Monday morning when Milton Hospital’s Dr. Clifford Gluck is in the operating room removing a cancerous prostate gland his hands and eyes will have the power of science fiction reality.
When Milton Hospital’s Dr. Clifford Gluck is in the operating room removing a cancerous prostate gland Monday morning, his hands and eyes will have the power of science fiction reality.
His eyes will be 10 times stronger and his hands will be as steady and precise as a laser because Gluck will be assisted by the hospital’s new $1.6 million robotic system.
“This is going to become the gold standard,” Gluck said.
Milton Hospital is the first on the South Shore to offer robotic-assisted surgery to remove prostate glands and perform hysterectomies, or the removal of the uterus.
Gluck, chief of urology, will have the honor Monday of being the first surgeon on the South Shore to bring the pages of science fiction novels to life.
Boston Medical Center, Children’s Hospital, Brigham and Women’s and St. Vincent’s Hospital in Worcester have been using robotics for almost three years.
Gluck and other staff members spent a month in Hackensack, N.J., learning how to use the system.
Gluck, 50, said the system is easy and joked that his experience as a younger man playing video games like Space Invaders may have helped him feel confident at the controls.
The robotic system, is called the da Vinci Surgical System and is made by Intuitive Surgical in Sunnyvale, Calif. The company received federal Food and Drug Administration approval in July 2000 to market the system in the U.S.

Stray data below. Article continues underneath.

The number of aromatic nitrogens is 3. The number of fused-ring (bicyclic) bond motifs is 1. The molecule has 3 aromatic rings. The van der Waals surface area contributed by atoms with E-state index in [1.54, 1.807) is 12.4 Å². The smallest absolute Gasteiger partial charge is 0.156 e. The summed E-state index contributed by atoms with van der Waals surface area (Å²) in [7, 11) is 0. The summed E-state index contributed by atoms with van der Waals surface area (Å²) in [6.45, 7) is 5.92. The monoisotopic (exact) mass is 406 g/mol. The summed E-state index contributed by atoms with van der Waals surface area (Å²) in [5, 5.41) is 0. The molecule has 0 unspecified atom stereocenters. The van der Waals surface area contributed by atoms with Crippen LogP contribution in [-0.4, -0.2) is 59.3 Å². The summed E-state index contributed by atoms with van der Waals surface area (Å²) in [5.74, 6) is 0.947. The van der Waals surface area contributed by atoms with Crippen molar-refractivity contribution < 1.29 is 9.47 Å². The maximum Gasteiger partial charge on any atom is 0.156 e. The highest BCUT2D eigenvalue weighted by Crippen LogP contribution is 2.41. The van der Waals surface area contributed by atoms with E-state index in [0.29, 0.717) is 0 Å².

The technology was developed in the 1980s by the U.S. Department of Defense.
Unlike other minimally invasive tools like laparoscopy and endoscopy, in which a hand-held fiber-optic tube is inserted into the patient and doctors use a video screen to guide them as they operate, the robotic system lets the doctor look through a console that magnifies the patient’s organs 10 times greater than the human eye can.
Foot pedals let the doctor zoom in or out or from side to side.
The view is in three dimensions versus the two for a laparoscope and gives a doctor the sensation of almost being inside the human body.
“It’s natural and intuitive,” Gluck said. “The visualization is unsurpassed, the depth perception is greater than regular surgery,” he said.
The same console has a pair of joysticks that manipulate robot hands on the ends of fiber-optic tubes that are in a patient who can be on a table in the same operating room or thousands of miles away.
The robot hands use tools that can cut, dissect, lift, separate, sew and cauterize bleeding. The hands can move in a circle, giving a far greater range of motion than the human wrist.
“You can squeeze into tighter spaces than ever before,” Gluck said.
Robotic systems are the next generation in minimally invasive procedures like laparoscopy and endoscopy that typically use dime-sized incisions instead of traditional open body surgery, when cuts to reach the internal organs are large enough to put a pair of hands inside.
Smaller incisions, hospital officials said, result in much quicker recovery times, less scarring and less pain for the patient.
Because the method is so new, studies are inconclusive in many areas including long-term effects on patients and ultimate financial efficiency.
However, Joseph Raduazzo, the hospital’s chief medical officer, said the robotics system is a superior way to perform surgery and believes the investment will pay off.
“It’s about offering the best patient care to the community,” Raduazzo said.
L.E. Campenella may be reached at email@example.com.